Welcome to the weekly macroeconomic round-up, where we spotlight a few of the most significant events in the last few weeks.
US labour market remains red hot in July
The US continued to grow employment, adding over 500,000 jobs in July, more than double consensus forecasts. This increase was above the average monthly growth of c. 460,000 in the first half of this year, showing that the labour market remains historically tight.
Adding to concerns, average hourly earnings rose 0.5% over the month vs consensus forecasts of 0.3%. Whilst inflationary pressures across Europe and in the UK are predominantly being driven by the energy crisis, the picture is very different in the US which produces its own gasoline and oil. The tight jobs market and subsequent wage push inflation is driving broader price increases, particularly as the sectors experiencing the sharpest wage increases, such as Leisure and Hospitality, which has seen a 20% increase since 2020, are those least able to increase productivity and thus most likely to pass on the pressure through price increases. Policymakers at the Federal Reserve (Fed) have reiterated that the current rate of wage increases is inconsistent with their 2% inflation target.
With this latest data release, the market is now putting the likelihood of a 0.75% rise in interest rates at 75% likelihood at the next meeting in September. However, the Fed has recently removed forward guidance and given there is more inflation data to come before then, expectations could change. Whilst energy prices have fallen sharply recently, particularly those of US gasoline, it is anticipated that CPI data will show an increase in core and services inflation.
Bank of England gives gloomy inflation forecast and predicts a prolonged recession whilst raising rates
The Bank of England (BoE) raised its interest rate by 0.50% to 1.75%, the biggest such move since 1995. It signalled that inflation will not fall as quickly as it previously forecast and, perhaps most concerningly, that the UK will enter into a prolonged recession from Q4 this year and will not return to growth until Q3 2024.
Whilst the increase in interest rates by 0.50% was not much of a surprise, as the BoE’s governor, Andrew Bailey had recently indicated that this was on the table, the prediction of a prolonged recession and high inflation for a longer period did signal a change in tone.
The forecast recession will be similar in depth to the early 90s one, with a likely peak-to-trough fall in GDP of over 2%. This is in comparison to the Global Financial Crisis, where GDP fell by around 6% peak-to-trough. However, it is predicted to last for seven consecutive quarters. Given this is being driven by inflation, which in turn is being driven by external energy prices, any easing or worsening of here may change these forecasts. The BoE is now forecasting that inflation is to go above 13% in October and only fall to 5.5% by the end of 2023. The significant change in outlook is largely due to a change in how Ofgem is calculating the energy price cap and the continued increase in wholesale energy prices. The BoE also noted that under this projection, households will see the biggest fall in household incomes on record, which should eventually lead to a drop in consumption.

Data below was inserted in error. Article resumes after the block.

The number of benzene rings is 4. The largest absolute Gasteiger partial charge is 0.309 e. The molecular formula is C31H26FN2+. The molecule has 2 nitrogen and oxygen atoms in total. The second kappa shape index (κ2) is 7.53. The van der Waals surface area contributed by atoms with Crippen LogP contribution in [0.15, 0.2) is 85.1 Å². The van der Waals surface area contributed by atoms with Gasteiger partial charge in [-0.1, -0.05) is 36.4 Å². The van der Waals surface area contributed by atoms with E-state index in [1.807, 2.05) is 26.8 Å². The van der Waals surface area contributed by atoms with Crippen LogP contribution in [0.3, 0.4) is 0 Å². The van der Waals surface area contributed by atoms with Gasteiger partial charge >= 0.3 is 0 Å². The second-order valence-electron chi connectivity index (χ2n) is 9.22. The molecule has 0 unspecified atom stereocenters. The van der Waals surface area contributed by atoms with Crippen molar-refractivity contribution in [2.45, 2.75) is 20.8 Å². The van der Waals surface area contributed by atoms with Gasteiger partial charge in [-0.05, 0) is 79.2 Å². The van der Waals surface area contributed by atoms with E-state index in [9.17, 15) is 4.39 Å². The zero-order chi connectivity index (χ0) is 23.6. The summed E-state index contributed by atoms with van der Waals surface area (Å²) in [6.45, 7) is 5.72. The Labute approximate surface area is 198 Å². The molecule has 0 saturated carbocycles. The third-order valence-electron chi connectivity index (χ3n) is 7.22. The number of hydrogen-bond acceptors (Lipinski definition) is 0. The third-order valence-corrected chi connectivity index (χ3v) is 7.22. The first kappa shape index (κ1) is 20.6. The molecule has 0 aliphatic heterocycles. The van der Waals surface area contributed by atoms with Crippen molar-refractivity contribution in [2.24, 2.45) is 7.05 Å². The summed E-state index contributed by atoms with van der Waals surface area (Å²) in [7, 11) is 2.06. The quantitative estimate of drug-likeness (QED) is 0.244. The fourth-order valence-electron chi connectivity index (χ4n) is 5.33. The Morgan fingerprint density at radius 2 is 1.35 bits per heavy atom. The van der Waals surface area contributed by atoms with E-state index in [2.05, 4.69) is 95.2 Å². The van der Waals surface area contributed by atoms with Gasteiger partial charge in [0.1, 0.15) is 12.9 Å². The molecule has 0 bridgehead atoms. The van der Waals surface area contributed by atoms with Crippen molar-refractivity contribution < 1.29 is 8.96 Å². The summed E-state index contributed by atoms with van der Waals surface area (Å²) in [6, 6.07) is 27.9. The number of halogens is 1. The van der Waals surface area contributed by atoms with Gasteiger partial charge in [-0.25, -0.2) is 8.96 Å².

In order to tighten monetary conditions further, the BoE also approved active quantitative tightening (QT), provisionally from September. Up until this point, the Bank had been shrinking its balance sheet passively, by allowing bonds it purchased during the height of the pandemic to roll off its book as they matured. The BoE will be the first central bank to sell bonds back into the open market.
It was a mixed week in global equity markets, with those in the US ending in positive territory. The S&P 500 and NASDAQ both notched up their third week of consecutive gains, ending up 1.4% and 2.0% respectively, largely driven by the tech sector. However, European equities fell, with the Euro Stoxx 50 index ending the week down almost 3%.
Some of the largest falls were seen in the energy sector, with the benchmark for oil, Brent Crude, falling by over 13%. This means the oil price is down 25% from its peak in June and near the levels seen before the war in Ukraine. Food prices also fell, with the UN World Food Price Index seeing the sharpest fall since 2008. This is after the first successful shipments from Ukraine entered Turkish ports for inspection.
Bonds had another positive week, perhaps unsurprisingly driven by UK inflation-linked gilts which saw an above 3% increase.
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